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Franc-Jeu’s Alter-Ego is another example of their willingness to break the rules. (Photo courtesy of Yoav Hougui)

Peer Review: Franc-Jeu theatre company displays innovative spirit in Alter-Ego

Arts & Entertainment/Theatre by

McGill’s francophone theatre company, Franc-Jeu, has come into its own since its creation two-and-a-half years ago. Its latest production, Alter-Ego, was a testament to the progress that it has achieved over time.

Dramatic, emotional, and humorous all at once, Alter-Ego reflected on themes relevant to students. The play explored subjects including modern love and relationships, self-discovery, greed, and the quest for power. It gave spectators the opportunity to question each of these topics as they related to their own personal lives. The troupe achieved this by weaving together three different contemporary plays, making a unique plot with storylines playing off of one another. The plays’  focus on relatable themes were chosen intentionally, in line with the vision that Franc-Jeu has had from its outset.

“At Franc-Jeu, what we’ve always wanted to do is appeal to students, in the sense that it speaks to them in some way or another,” said Max Bouchaud, the director of Alter-Ego.

The various scenes were tied together by the character of the presentator, played by Yoav Hougui, who came on stage periodically with witty quips and musings. Hougui performed with incredible dynamism, providing comic relief in between poignant scenes while also prompting the audience to question the events that were unfolding throughout the play in each of the parallel stories. Six members of the troupe worked together, writing and rewriting dialogue for this role in an attempt to tie the various themes together, while still leaving the interpretation up to the audience.

The entire cast brought energy and passion to their roles, often fueling dramatic exchanges. In one scene, the character of Leah, played by Clarisse Artoré, wielded a knife at her boyfriend Mark, played by Pierre Gugenheim, as strobelights flashed, making the whole theatre feel as though it was trembling along with the glinting dagger.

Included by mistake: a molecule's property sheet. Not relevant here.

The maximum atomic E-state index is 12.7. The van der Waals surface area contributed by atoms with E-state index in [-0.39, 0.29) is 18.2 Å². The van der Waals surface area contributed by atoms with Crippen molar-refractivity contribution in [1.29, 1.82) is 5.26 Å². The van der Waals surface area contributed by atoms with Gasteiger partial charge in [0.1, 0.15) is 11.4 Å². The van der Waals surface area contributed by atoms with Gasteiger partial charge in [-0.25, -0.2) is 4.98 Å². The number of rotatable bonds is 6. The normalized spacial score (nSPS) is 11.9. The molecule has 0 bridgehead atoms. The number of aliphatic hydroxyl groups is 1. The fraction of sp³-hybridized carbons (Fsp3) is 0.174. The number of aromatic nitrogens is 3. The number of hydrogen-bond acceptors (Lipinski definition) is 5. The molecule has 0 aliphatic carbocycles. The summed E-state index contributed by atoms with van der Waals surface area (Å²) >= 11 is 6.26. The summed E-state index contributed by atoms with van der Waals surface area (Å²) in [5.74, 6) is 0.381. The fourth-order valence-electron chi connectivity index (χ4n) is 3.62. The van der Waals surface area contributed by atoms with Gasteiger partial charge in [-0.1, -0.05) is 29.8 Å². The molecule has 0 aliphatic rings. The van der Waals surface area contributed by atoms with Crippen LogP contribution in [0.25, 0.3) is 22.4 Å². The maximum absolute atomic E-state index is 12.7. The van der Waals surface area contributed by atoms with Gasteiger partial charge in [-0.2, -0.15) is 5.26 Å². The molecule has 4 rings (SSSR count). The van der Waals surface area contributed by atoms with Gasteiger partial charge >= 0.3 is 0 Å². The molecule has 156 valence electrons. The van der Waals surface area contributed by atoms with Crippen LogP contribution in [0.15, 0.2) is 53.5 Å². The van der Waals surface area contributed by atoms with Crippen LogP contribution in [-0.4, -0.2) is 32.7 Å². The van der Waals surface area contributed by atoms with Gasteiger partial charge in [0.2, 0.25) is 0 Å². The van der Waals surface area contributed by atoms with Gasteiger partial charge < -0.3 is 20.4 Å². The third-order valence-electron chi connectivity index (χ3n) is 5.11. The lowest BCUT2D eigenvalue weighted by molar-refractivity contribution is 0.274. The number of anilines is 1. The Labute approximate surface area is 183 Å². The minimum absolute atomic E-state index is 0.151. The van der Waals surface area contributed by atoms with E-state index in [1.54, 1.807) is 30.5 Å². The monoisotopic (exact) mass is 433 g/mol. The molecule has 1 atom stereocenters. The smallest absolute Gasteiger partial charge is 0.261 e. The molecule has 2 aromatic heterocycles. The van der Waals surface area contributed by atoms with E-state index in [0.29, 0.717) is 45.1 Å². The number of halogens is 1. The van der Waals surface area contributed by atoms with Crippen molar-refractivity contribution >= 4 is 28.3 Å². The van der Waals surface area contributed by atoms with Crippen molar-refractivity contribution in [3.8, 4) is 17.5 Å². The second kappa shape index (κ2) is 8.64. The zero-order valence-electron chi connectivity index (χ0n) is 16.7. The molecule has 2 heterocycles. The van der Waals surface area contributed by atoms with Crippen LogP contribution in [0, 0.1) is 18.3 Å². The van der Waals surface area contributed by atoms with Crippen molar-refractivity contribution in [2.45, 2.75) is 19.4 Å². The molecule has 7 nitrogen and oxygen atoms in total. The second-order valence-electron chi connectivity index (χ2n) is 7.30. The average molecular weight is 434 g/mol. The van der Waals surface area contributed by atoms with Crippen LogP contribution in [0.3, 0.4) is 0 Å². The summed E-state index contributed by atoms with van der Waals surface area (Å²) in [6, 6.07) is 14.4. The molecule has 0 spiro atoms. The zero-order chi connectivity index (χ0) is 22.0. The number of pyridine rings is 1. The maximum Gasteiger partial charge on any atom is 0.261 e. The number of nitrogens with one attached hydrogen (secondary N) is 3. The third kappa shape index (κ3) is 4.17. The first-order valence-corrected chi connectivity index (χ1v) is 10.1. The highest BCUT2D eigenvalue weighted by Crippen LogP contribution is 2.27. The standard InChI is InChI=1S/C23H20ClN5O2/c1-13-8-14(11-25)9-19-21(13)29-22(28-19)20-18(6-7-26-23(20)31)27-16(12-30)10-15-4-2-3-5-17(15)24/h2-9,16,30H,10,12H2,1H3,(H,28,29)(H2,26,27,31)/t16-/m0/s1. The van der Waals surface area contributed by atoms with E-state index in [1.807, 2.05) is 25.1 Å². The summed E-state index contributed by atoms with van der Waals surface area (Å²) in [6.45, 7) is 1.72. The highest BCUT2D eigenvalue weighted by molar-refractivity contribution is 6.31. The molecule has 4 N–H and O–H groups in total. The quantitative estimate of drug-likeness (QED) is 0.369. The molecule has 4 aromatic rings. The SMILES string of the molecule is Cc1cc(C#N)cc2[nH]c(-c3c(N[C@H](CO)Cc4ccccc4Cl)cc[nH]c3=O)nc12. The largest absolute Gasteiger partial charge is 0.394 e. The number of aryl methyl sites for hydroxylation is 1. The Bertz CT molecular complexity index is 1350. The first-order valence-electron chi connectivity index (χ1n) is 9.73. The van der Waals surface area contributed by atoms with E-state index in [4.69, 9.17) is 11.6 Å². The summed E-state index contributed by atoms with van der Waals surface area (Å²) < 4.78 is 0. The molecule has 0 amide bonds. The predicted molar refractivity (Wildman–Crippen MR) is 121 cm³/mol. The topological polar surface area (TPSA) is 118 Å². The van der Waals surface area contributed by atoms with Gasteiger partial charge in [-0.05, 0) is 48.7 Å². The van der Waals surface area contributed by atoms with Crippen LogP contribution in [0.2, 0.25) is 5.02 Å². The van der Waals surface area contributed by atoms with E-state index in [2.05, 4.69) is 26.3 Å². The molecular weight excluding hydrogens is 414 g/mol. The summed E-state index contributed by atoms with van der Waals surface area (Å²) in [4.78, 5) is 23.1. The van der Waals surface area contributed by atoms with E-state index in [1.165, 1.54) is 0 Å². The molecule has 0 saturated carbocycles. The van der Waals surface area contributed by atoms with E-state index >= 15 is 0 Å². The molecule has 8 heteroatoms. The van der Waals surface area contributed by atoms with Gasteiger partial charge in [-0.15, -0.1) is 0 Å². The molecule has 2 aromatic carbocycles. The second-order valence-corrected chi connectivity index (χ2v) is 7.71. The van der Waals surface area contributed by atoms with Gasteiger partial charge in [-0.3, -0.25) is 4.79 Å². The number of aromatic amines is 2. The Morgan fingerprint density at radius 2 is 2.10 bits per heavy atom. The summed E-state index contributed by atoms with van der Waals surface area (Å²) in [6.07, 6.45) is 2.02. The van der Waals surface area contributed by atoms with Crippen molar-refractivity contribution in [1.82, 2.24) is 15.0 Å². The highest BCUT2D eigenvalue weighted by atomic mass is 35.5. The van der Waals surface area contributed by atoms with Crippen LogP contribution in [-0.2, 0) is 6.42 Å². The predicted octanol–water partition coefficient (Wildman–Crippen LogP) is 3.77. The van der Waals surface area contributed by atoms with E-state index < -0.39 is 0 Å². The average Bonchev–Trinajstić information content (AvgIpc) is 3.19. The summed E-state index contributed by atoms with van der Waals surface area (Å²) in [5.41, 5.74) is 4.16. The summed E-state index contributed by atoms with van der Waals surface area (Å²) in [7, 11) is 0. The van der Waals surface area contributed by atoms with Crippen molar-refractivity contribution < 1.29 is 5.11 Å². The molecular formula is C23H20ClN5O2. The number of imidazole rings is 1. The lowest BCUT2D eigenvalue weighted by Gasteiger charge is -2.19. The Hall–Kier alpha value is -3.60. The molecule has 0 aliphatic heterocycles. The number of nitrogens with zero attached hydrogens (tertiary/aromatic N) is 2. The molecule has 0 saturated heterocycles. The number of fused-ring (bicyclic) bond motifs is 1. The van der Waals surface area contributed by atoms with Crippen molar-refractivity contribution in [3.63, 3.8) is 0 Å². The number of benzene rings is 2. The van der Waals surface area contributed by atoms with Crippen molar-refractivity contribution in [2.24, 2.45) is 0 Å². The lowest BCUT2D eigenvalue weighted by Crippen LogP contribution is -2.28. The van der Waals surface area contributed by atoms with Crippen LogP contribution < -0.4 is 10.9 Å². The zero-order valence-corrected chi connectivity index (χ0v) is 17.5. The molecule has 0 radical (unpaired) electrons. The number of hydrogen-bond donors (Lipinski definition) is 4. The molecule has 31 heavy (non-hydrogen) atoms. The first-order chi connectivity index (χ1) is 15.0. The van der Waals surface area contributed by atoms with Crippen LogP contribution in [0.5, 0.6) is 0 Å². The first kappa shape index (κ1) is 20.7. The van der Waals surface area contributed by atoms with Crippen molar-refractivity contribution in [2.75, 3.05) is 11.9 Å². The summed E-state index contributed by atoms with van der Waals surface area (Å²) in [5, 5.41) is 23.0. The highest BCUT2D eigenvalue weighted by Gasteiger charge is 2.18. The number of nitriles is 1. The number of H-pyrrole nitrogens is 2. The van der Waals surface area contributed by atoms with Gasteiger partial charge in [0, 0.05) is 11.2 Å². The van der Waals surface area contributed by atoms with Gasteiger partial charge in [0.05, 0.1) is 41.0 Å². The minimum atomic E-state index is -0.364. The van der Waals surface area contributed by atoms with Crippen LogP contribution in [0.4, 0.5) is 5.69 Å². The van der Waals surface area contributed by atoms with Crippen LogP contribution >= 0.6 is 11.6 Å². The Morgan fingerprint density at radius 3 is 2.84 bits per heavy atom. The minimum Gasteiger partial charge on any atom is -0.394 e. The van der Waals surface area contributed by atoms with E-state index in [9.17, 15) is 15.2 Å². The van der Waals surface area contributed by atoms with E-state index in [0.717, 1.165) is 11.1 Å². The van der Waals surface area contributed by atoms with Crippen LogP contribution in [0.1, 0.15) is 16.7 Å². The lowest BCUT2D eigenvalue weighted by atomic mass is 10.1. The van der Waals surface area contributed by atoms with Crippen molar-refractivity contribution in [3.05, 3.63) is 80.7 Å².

Creative use of lighting and music, and the addition of videos projected onto the wall of the theatre complemented the scenes well, while the minimalistic set design fit the mood of the play and kept the focus on the actors. These aspects, in addition to the contemporary nature of the play’s subject matter, provided a fresh take on student theatre.

“The role of the company is to rejuvenate the image of theatre on campus, and to open theatre to the largest portion of students possible,” Victor Gassman, founder of Franc-Jeu, said. “We’re obsessed with people who see theatre as boring or would never go see a play. We want to break down these stereotypes.”

This focus on changing outdated perceptions of theatre has been another aim of Franc-Jeu. While trying to come up with a logo for the company, Gassmann realized that many of his peers held antiquated ideas about acting and theatre. Alter-Ego seeks to inject innovation and enthusiasm into each of their plays. A key part of doing so is promoting collaboration among all participants. 

“What I like about Franc-Jeu and Alter-Ego, especially, […] is there is complete freedom [to do] whatever you want […], but also [being asked] what are your ideas about the show and to discuss about it,” said Enzo Constantin who played the role of Theo Jansen, an exuberant businessman and career coach. “Everyone was able to say something and really participate in it.”

Franc-Jeu also seeks to engage as many students as possible through bi-weekly workshops that are catered towards beginners.

“A lot of times people say, ‘I love theatre but I’m a beginner, so I wouldn’t do an audition,’” Gassman said. “Workshops are kind of the passage between the two. We give them confidence to do a real play.”

While attracting student interest is not an issue for Franc-Jeu, the group does struggle with certain logistical aspects of running a large-scale theatre company on campus—namely, securing a space to rehearse.

“There’s a lot of people that want to do theatre,” Bouchaud said. “If we could have access [to a room] for only one week a year, I’m sure so many francophones could enjoy this opportunity to express themselves.”

Currently, Franc-Jeu rehearses for their plays in rooms that they book in the SSMU Building, often at inconvenient hours.

“We can organize a play like this, but it’s not sustainable,” said Gassmann. “The idea for next year is, now that the company has [grown] since two and a half years, it’s to implant it in the university, keeping in mind our focus and desires.”

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